So we ruled out the high energy, couch-eater types. And the ones who looked like they belonged behind an eight-foot fence with a curl of razor wire on top in Nazi Germany or in a drug den in Camden. We ruled out the ones who hated cats and small children. Little dogs because we’re big dog people, though we wouldn’t rule out a little dog as the second dog. And all the ones with pushed-in faces because we want a dog with an actual snout.
My friends were getting frustrated. They kept sending pictures. What about this one? Nope. What about him? Nah. How about her? No, I want the ears a tiny bit floppier and the tail just a little more waggedy.
Yes, I discriminated based on looks. I don’t want any Dobie-wa-wa in my pocketbook. (See Dobie-wa-wa here: http://www.youtube.com/watch?v=gZQogu_rt9Y&feature=player_embedded) I want a good looking dog. The grim reaper in the dog pound doesn’t care what it looks like. I can just as easily save a pretty one as I can an ugly one.
Plus, getting a dog is a big commitment. It’s almost like adopting a baby. You’re going to have this animal for ten or fifteen years and you will never again be completely free. You certainly won’t be able to go out all day and all night without making a pit stop home to let the dog out and that can be a pain in the ass if you’re in the middle of having fun, say, you’re at a barbecue and your ex is about to walk in with his new wife who you heard gained quite a bit of weight since the baby and now you are going to miss that. You have to go home and let the dog out. And they can be expensive. You might even purchase the new pool for the vet’s summer home if you get a sickly dog or a dishonest vet who takes advantage of you because now you are paranoid since you lost the last one, and you keep running to the vet every time the new dog looks crooked.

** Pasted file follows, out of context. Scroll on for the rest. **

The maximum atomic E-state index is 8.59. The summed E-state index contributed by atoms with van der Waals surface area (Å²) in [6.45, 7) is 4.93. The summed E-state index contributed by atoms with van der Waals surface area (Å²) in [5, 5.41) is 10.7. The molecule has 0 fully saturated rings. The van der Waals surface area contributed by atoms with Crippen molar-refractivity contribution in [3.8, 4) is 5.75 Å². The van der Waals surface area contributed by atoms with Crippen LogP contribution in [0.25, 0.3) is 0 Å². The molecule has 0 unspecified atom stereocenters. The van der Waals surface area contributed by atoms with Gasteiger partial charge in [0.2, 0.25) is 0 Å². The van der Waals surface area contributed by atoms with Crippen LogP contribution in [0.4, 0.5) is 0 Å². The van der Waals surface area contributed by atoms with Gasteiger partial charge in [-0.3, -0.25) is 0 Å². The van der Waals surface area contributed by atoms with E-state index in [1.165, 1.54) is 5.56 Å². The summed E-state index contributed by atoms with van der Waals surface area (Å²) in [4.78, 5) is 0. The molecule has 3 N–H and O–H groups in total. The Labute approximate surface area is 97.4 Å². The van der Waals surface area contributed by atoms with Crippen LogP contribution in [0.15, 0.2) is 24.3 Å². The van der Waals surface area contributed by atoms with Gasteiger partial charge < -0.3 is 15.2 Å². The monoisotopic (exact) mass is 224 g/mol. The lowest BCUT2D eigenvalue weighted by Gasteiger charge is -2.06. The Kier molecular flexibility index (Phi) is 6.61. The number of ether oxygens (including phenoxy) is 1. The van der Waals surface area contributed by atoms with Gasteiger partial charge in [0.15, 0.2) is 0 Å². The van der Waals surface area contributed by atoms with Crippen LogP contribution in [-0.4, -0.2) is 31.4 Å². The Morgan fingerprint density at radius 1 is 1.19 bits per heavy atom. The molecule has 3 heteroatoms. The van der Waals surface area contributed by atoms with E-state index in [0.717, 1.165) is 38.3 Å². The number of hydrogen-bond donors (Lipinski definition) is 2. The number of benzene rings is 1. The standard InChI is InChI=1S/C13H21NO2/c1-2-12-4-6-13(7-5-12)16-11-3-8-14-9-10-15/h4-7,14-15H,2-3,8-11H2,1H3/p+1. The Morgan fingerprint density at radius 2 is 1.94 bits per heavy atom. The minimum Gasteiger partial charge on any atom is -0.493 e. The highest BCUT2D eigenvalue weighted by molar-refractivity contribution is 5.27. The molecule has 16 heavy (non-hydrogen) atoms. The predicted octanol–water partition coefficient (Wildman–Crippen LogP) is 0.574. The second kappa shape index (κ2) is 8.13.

And what if the dog doesn’t measure up to the best dog ever? What if he pees on the floor or steals a steak out of the garbage or doesn’t stop to let you wipe all four feet, patiently lifting one at a time, because, it’s a dog after all. And you realize, perhaps, Motley was not a real dog.
I felt bad, ruling them out left and right, especially since my girlfriend was trying so hard, texting me pictures of dogs when she should have been cooking dinner, and keeping an eye on Craigslist for new posts like someone waiting to make a run for it when there’s a break in the traffic. She forwarded me new ads at all hours of the day and night, at midnight and dawn, whenever they popped up. She was relentless. It was a lot of pressure. So in a moment of weakness, I threw caution to the wind and I just grabbed one. I knew it wasn’t going to be the right dog like a drunk girl knows it’s not going to be the right guy but she does it anyway. Plus I was afraid the dog was going to freeze to death if I didn’t.
Saturday, March 1, 2014
The FedEx man handed me my package and asked, “Where’s the dog?”
“He died,” I said. “Kidney failure. We had to put him to sleep right before Christmas.”
“Oh no, I’m sorry!” He looked down at his pad. He scratched his head like he couldn’t believe it. “I keep a list of all the dogs on my route. I’ve got: Motley… Friendly.”
That’s why I miss him so much. Forget keeping burglars away. He’s on delivery drivers’ lists of nice dogs.
Sunday, January 26, 2014
It’s really hard getting away when you have animals. That’s one of the reasons why I don’t like going away. I get the horse sitter to come twice a day and she’ll fill up the barn cats’ food and go inside and take care of the house cats but I can’t leave a dog alone all day and all night with only two visits from someone. Dogs don’t like to be alone. They’re pack animals. Even if I had two dogs, which we usually do, and they had each other for company, they still have to go to the bathroom more than twice a day in a twenty-four hour period. So I bring the dog(s) to a dog sitter and that can run into big bucks and then on top of it, I always feel guilty because my dogs are not really thrilled about it. Vixen used to give us the cold shoulder when we returned and the last time we went away, poor Motley was traumatized by the dog sitter’s dogs. Even though they are all very nice dogs and they are used to other dogs coming and going because that’s what this lady does for a living. I shouldn’t say he was traumatized by her dogs, plural. It was one dog in particular. A sweet and friendly Great Dane named Daisy. But Motley was scared of her. He couldn’t figure her out because she was as big as our pony but she wasn’t a pony. He knew there was something off about her.